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Workers Unite

UNIONS

NO WRITER ATTRIBUTED

ORGANIZING A CLERICAL and technical workers' union at Harvard is not an easy task. Although a national union has attempted to garner the support of University secretaries and technicians for more than 10 years, workers--amidst rigorous and expensive anti-union campaigns by the Harvard administration--have voted the bargaining units down twice. This spring a clerical and technical union is scheduled to go to another vote.

Harvard has said it opposses such a union because it can provide good wages and working conditions without the interference of a union. It cities its establishment of a long-awaited dental plan as an example of its concern. Also, pointing to last year's Yale strike, the University says that a secretarial union could disrupt the necessary serenity of an academic community.

Harvard's exhaustive efforts at thwarting the drive have included arguing that the Medical Area, where the organizers started, could not have a union because it couldn't be a bargaining unit. As evidence, Harvard said there was no separate employment office there. In fact, there always had been just such an office--until it was moved during the case. The National Labor Relations Board may have been convinced by this argument; we were not.

We believe a union is essential for the University's clerical and technical staff. Similar unions already exist at Boston University, Yale, Columbia and Cornell. And moreover, clerical and technical workers--of whom about 80 percent are women--are the only workers among the University's more than 10,000, not including professors and administrators, who do not belong to a union.

In addition, without a union workers must currently undertake tedious and complex grievance procedures just to register complaints or concerns. With the employees spread throughout College and graduate school offices, the central voice of a union would be the only viable means available for staff to raise issues such as comparable worth and health effects of extensive computer use.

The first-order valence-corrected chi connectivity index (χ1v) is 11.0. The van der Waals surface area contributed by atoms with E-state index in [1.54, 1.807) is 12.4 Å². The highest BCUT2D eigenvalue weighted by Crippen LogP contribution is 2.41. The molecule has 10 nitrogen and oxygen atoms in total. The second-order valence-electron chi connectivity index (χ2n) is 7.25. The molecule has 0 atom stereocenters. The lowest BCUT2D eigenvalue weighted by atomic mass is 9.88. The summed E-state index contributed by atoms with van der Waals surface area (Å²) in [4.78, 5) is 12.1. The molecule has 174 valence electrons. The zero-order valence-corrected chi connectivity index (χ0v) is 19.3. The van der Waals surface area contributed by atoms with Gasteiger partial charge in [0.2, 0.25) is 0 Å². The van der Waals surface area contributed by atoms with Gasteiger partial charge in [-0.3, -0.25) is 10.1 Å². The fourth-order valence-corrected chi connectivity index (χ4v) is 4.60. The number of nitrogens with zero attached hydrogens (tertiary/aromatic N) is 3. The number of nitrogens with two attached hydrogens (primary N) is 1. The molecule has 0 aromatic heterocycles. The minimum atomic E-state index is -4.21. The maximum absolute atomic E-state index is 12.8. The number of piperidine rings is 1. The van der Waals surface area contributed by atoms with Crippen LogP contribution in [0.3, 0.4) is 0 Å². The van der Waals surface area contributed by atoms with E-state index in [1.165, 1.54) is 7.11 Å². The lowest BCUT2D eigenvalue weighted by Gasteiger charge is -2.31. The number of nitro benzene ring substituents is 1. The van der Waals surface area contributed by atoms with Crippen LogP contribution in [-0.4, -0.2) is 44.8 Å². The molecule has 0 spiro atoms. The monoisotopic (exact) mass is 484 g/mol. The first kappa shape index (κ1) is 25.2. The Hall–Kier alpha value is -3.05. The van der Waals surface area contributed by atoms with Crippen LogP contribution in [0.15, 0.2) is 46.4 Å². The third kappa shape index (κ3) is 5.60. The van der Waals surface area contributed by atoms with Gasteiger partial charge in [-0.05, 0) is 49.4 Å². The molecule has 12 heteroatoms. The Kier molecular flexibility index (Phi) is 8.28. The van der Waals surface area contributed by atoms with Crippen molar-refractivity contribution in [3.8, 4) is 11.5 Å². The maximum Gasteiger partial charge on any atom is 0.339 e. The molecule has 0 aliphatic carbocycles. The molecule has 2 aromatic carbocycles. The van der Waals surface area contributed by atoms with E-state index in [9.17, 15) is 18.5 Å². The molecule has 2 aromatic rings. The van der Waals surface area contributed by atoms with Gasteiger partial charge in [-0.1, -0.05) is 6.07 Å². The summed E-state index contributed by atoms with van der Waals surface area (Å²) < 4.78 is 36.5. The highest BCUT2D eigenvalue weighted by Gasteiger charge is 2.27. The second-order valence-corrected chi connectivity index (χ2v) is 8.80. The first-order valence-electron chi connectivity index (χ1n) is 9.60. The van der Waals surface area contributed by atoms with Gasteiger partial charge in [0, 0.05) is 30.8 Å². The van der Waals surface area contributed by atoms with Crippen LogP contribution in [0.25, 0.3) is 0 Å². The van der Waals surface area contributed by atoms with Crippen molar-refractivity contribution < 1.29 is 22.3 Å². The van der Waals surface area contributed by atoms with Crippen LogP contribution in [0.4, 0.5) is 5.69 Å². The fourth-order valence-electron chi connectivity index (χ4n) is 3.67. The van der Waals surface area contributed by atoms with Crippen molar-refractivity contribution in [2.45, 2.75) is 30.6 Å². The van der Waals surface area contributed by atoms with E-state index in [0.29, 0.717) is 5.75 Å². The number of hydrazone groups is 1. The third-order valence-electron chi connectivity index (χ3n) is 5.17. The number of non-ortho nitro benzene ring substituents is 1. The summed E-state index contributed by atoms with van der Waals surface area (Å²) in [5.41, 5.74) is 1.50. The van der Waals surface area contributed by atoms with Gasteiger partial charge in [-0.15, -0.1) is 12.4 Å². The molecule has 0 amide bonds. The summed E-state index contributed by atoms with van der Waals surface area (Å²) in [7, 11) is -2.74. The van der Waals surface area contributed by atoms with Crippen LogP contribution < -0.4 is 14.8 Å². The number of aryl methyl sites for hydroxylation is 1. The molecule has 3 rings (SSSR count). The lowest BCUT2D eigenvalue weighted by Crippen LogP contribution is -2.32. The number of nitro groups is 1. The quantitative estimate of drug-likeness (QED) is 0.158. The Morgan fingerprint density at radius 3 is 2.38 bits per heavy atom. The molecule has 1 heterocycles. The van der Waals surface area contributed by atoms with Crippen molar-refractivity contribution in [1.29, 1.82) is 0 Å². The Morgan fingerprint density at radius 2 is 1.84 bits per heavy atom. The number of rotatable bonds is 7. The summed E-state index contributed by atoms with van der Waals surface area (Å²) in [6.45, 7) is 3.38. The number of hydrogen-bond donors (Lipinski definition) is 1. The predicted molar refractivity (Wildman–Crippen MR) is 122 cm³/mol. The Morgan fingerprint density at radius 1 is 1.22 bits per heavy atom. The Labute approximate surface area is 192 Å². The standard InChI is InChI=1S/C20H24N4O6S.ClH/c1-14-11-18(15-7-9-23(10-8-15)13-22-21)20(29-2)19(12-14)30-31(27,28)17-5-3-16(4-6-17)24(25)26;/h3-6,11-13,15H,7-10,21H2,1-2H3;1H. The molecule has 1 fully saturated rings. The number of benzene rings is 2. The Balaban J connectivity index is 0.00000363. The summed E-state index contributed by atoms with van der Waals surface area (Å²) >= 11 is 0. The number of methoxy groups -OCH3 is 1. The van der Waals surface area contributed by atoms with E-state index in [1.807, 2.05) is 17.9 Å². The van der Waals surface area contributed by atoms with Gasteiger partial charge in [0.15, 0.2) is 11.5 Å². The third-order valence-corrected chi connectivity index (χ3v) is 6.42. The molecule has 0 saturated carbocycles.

The 10-year union drive has already left a stamp on Harvard. The $1 million dental plan--a benefit the union has pushed for throughout its drive--was largely a result of the UAW's presence in the workplace.

ONE MONTH AGO, however, the organizing drive suffered a setback. This time, though, Harvard had nothing do do with it.

The national and local leaderships of the United Auto Workers (UAW) split over organizing tactics. The national UAW wanted to rely on its prestige and to organize through heavy does of literature in the workplace while the local leaders pushed to continue their one-on-one, grass-roots style of organizing. The local leaders, reacting to the UAW's top-heavy organizing strategy, formed a separate group, preliminary to an official union. The new group must be ratified by the NLRB after a majority of Harvard workers approves it--a conclusion expected after a scheduled spring vote.

Not only must a clerical and technical workers' union be officially established at Harvard, but we think it must contain leadership that is immediately accountable; logically, a union close to its constituency can provide such leadership. We therefore support the former local leaders of the UAW and their newly formed Harvard Union of Clerical and Technical Workers. If the local leadership should subsequently choose to affiliate with another national union--a choice which appears likely--we hope they will continue to maintain their high standards and resiliency.

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